This is Goliath Grouper fishing at it's finest!


And to give you an idea of how powerful these fish are :

Have a great weekend!

Monday, December 6, 2010

My Favorite Saltwater Lure

I've used a bunch of different lures over the years for a ton of different species. Everything from tiny hair jigs for trout and crappie to gigantic swim baits and plugs for bass and stripers. I won't say I've tried them all , but I've certainly used more than most people. Bucktails , spinnerbaits , topwater plugs , spoons and just about anything else you can think of have all been on my line at some point. I'm not proud of it either , since a lot of lures seem to catch more fishermen than they do fish.

The idea behind lures is simple : use bits of hair ,  metal and plastic to make something that closely resembles things that fish normally eat in their natural environment. The lure is tied on , cast out and reeled in. The weight and shape of the lure , combined with a diving lip or concave shape , come together to give the lure " action " that attracts strikes from predatory fish. Some lures are simpler still , requiring the angler to twitch and shake the lure in order to fool the fish.

Some of the new lure designs are super realistic , looking like a real baitfish when they are in the water. Others look nothing like a baitfish at first glance , relying on the hands of a skilled angler to jerk and jiggle the lure to life. This last category of lure has always been my favorite. They normally provoke an instinctual strike from the fish. These lures are generally fished fairly fast so the fish don't have time to think about it. The combination of a fast moving lure and a fish who's primitive brain is telling it to " Eat Now " often leads to explosive fishing.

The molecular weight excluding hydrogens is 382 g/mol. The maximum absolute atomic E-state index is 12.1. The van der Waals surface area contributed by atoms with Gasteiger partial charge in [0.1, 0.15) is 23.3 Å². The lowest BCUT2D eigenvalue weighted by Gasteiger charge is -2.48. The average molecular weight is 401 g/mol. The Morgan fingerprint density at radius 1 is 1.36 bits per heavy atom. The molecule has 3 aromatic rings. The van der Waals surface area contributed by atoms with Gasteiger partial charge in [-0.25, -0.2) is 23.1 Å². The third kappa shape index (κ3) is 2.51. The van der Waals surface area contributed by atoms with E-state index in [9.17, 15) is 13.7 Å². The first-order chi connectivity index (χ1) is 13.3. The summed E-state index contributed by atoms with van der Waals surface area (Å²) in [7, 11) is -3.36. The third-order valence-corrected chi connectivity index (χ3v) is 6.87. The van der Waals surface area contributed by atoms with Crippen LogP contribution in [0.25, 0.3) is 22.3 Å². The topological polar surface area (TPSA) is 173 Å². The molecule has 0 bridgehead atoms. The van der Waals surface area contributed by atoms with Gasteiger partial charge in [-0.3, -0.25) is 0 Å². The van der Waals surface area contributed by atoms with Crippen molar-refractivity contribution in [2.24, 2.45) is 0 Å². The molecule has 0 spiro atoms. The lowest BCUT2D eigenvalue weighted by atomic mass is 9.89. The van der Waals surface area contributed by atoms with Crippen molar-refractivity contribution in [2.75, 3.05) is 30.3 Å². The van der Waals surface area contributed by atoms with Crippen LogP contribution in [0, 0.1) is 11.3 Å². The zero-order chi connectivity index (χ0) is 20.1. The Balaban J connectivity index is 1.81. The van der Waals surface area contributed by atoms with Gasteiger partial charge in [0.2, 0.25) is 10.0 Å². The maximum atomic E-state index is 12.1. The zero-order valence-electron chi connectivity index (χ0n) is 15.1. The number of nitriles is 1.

If I was limited to only using one lure and only having one color of that lure , I would have to choose the Red/White 1 ounce Got-cha lure from Sea Striker. Hands down , no complaints , that's the lure I would choose. Why? It's simple - they work and they work really well. I can't put a number on the amount of fish I've caught with this lure , but it would run well into the thousands. If there are a lot of bluefish around , it's nothing to catch 50 or even 100 fish in a single day with this lure. You can find out more about how to rig this lure by reading an article I wrote over at Flyfishing the Southern Blue Ridge . You can find my article here.

Of course no one is capable of convincing me to take just one lure when I go fishing , so don't worry about my Got-chas getting lonely. I have them in most sizes and a bunch of different colors. As I mentioned above the Red/White is my all time favorite , but there are other colors that work just as well. We all know fish can be finicky , so it pays to have a few options when it comes to color. Yellow/White , Light Blue/White , Red/Black , Red/Chartreusse , Red/Gold , Red/Silver and Pink/Pink are all good choices that have produced fish for me in the past. The newer designs with mylar inside of a clear body work well , as does the new " Electric Chicken " pattern Sea Striker put out last year.

Anyone want to clean out my tackle box?
Give them a try sometime , if you haven't already. Got-chas are great for blues and Spanish Mackerels and they also catch a lot of fish. I've seen just about everything caught on them , citation pompanos , doormat flounder and 40 pound stingrays in just a week this past summer.

Just remember to use a leader and fish them fast. I like to keep them shallow enough that I can see them and watch the fish come after them.

Have a great week!